The Croydon tram crash inquest was “a missed opportunity” as a result of the coroner’s decision not to hear more evidence, a lawyer representing the families of those killed has claimed.
Ben Posford, head of catastrophic injury at Osbornes Law, told the PA news agency his clients are “frustrated and disappointed” as allegations of safety failings did not feature.
South London senior coroner Sarah Ormond-Walshe ruled that potential witnesses such as senior figures at Croydon tram operator Tram Operations Ltd (TOL) would not give evidence.
Her decision was based on what happened at an inquest into the deaths of four men killed in a helicopter crash in Norfolk in 2014.
Miss Ormond-Walshe ruled that the case meant she was “not permitted to call further evidence” in relation to the tram crash because there was “no credible evidence that the investigation of the RAIB ( Rail Accident Investigation Branch) is incomplete, flawed or deficient”.
Jurors at the inquest heard from inspectors at the RAIB, which published a detailed report into the crash in December 2017.
Other witnesses included representatives from British Transport Police and Jim Snowden, the former chief engineer at operator Tramtrack Croydon Ltd.
Mr Posford said the interpretation of the Norfolk decision was “too broad” and could arguably mean a jury sitting on any inquest into a train, tram, air or bus disaster would be unable to hear from key figures involved.
He added: “They will never get to hear from any of the managers who took decisions that led to that disaster, or indeed any of the regulators or auditors who should have been doing their jobs in the background.
“The families were hoping to hear direct evidence from the management in particular at TOL, to explain why certain decisions have been made.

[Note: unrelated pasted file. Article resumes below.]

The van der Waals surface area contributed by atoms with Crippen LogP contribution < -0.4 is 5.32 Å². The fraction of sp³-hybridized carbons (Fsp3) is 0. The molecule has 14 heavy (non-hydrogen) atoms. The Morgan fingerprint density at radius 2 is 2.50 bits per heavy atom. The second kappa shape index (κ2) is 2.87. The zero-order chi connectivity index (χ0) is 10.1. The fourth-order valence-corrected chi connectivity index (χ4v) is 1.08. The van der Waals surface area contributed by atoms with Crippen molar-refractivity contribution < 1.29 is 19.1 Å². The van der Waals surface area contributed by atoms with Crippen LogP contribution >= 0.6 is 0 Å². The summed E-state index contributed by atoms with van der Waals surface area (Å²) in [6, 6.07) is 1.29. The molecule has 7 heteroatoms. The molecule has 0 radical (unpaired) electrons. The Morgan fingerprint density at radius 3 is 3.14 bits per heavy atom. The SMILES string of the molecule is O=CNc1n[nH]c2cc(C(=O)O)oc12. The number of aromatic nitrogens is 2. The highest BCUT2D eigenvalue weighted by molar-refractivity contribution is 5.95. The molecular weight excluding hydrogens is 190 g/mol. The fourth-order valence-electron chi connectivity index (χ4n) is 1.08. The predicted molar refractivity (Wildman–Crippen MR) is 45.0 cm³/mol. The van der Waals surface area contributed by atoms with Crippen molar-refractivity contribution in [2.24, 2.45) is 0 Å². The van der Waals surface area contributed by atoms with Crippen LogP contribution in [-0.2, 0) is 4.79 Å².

“For example, why was there no signage in the tunnel to warn drivers to start slowing down at the right point?
“Why take the decision not to include any drivers in the risk assessment, which meant that the risk of fatalities from an overturned tram was effectively missed.
“And why was there no automatic braking system in place at that time?”
Mr Posford went on: “This was a missed opportunity.
“The families are frustrated and disappointed that they never got to hear vital evidence from the managers and the auditors from TOL and TfL (Transport for London), never got to hear those witnesses questioned.”
Danielle Wynne, whose grandfather Philip Logan, 52, died in the crash, told PA: “The evidence should have been heard.
“If you want a true and accurate story you need to go straight to the horse’s mouth.
“To not hear that evidence is justice denied.
“If you’re going to deal with this case you need to know every fact about it. It’s not just straight down the middle.”
Ms Wynne, 30, of Rochester, Kent, added that the “blame is being put on the driver” and the “focus has been taken away” from the “failings” of TOL and TfL.